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Past Shows

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Morning on the Bayou

Cypress trees draped with Spanish moss rise from still, dark water. A Barred Owl hoots mightily as an alligator slithers by. It's morning on the bayou. Bayous are found in much of the Southeast from Arkansas to Alabama, across flat land that drains into the Mississippi River. A bayou's luxuriant... read more »

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Why Is My Robin Half White?

If you see a bird with abnormal white feathers, like this American Robin, that bird may have a genetic condition called leucism. Leucistic birds, like all-white birds bred in captivity, have a genetic condition preventing pigments from reaching some — or sometimes all — of a bird’s feathers.... read more »

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Topics & Themes:  plumage

Bobolinks and Grasslands

Male Bobolinks are first to arrive on their breeding grounds in the grasslands. Why are there fewer Bobolinks than in decades past? Probably because the landscape of North America has changed so much. Bobolinks originally nested on native prairies of the Midwest and southern Canada. Much of the... read more »

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Tufted Titmouse - What's in a Name?

A Tufted Titmouse has just about everything you could ask for in a backyard bird. Petite and strikingly elegant, it’s as perky as a chickadee. In fact, it’s a cousin to the chickadee.  And as it comes boldly to your seed or suet feeders, the Tufted Titmouse will even hang upside down like an... read more »

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A Sailor Finds Companionship with Birds II

Sailor and artist, Brechin Morgan, circumnavigated the globe - solo. Alone on the vast expanse of the Pacific Ocean, he welcomed the companionship of this Swallow-tailed Gull, flying off of the bow stay in front of the boat … like a little shadow of moonlight floating back and forth, almost all... read more »

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Topics & Themes:  reflection

Spring Serenade in the Ozarks, With Steve Hilty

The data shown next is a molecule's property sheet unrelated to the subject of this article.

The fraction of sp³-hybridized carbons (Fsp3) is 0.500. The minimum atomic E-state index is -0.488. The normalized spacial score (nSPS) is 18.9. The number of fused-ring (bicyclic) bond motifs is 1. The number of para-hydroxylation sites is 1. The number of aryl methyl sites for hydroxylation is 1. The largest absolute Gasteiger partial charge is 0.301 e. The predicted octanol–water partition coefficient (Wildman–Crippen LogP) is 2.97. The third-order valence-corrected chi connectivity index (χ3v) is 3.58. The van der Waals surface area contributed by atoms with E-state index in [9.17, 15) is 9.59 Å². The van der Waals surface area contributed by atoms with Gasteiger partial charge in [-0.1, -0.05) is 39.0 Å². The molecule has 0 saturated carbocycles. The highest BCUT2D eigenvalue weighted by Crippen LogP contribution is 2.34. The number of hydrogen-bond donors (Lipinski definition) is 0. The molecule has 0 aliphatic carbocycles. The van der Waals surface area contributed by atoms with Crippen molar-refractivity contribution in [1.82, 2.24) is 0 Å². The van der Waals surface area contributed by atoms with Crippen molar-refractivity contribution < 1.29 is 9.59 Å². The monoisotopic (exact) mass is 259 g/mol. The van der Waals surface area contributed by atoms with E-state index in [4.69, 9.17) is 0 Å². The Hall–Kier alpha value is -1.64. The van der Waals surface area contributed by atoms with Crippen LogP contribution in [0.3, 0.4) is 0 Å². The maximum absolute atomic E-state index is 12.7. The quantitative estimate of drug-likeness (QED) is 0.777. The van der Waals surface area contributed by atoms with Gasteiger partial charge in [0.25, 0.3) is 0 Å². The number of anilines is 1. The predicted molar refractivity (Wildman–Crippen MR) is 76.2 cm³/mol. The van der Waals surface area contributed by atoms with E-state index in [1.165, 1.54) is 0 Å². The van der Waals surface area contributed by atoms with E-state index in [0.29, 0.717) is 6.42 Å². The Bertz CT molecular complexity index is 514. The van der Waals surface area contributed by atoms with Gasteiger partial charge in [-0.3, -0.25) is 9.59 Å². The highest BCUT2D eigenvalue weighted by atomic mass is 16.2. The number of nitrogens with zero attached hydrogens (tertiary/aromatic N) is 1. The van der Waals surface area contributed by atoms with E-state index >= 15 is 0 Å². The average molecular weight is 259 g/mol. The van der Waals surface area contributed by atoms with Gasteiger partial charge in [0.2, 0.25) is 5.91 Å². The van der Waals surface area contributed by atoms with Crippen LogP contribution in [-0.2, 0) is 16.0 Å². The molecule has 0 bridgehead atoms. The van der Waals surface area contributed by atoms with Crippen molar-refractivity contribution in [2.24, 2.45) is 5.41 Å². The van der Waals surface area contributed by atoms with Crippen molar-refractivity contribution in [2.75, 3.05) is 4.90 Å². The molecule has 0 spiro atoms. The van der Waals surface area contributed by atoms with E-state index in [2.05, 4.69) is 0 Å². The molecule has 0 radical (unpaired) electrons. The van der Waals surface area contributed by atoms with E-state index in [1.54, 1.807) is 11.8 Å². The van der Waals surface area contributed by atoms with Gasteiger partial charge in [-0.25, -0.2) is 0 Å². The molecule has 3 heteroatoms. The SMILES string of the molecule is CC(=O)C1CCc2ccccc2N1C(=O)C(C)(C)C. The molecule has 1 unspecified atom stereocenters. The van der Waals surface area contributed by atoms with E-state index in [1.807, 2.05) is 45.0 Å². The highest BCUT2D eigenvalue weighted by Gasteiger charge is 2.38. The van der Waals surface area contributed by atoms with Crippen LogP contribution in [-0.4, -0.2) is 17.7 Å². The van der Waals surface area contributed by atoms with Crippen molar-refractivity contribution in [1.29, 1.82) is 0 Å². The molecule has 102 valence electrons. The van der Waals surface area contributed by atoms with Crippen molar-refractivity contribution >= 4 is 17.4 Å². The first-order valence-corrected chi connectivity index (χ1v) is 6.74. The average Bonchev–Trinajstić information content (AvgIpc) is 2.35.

The Buffalo National River in the Ozark Mountains of northern Arkansas was the first "national river" in the US. The river, part of the Ozark National Scenic Riverways, runs undammed for 135 miles. Its forest habitat is a great place for birds and other wildlife. There are at least 18 species of... read more »

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Topics & Themes:  reflection, sound

Nesting Niches

American Robins (like this male seen here with its young), House Finches, and Song Sparrows may all nest within one small garden. By selecting different nesting strata, the species avoid competing for the same nesting sites. If you plant your garden in multiple layers – trees both short and tall,... read more »

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Topics & Themes:  gardening, nesting

Do Crows Sing?

It’s been said that if someone knows only three birds, one of them will be the crow. They’re common, easy to see, and even easier to hear. But crow voices are complicated. Altogether, crows may use 30 sound elements in different combinations, and one of the most intriguing is their song. Unlike... read more »

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Topics & Themes:  vocalization

Listen for Tapping

Woodpeckers are our most familiar bird carpenters, but other birds also chip out nests in trees and wood structures. Nuthatches — like this Red-breasted Nuthatch — are exceptional wood carvers, with their chisel-like bills. Chickadees will peck into less dense wood, carrying out wood chips by the... read more »

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Topics & Themes:  nesting

Red-Tailed Hawks - Adaptable Diners

Red-tailed Hawks are found year ‘round in a wide variety of natural landscapes, from meadows to forest edges, deserts, and canyons. One big reason we see Red-tailed Hawks in so many places is their remarkable adaptability as hunters. They vary their diet to what is locally abundant. So along the... read more »

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Topics & Themes:  ecology

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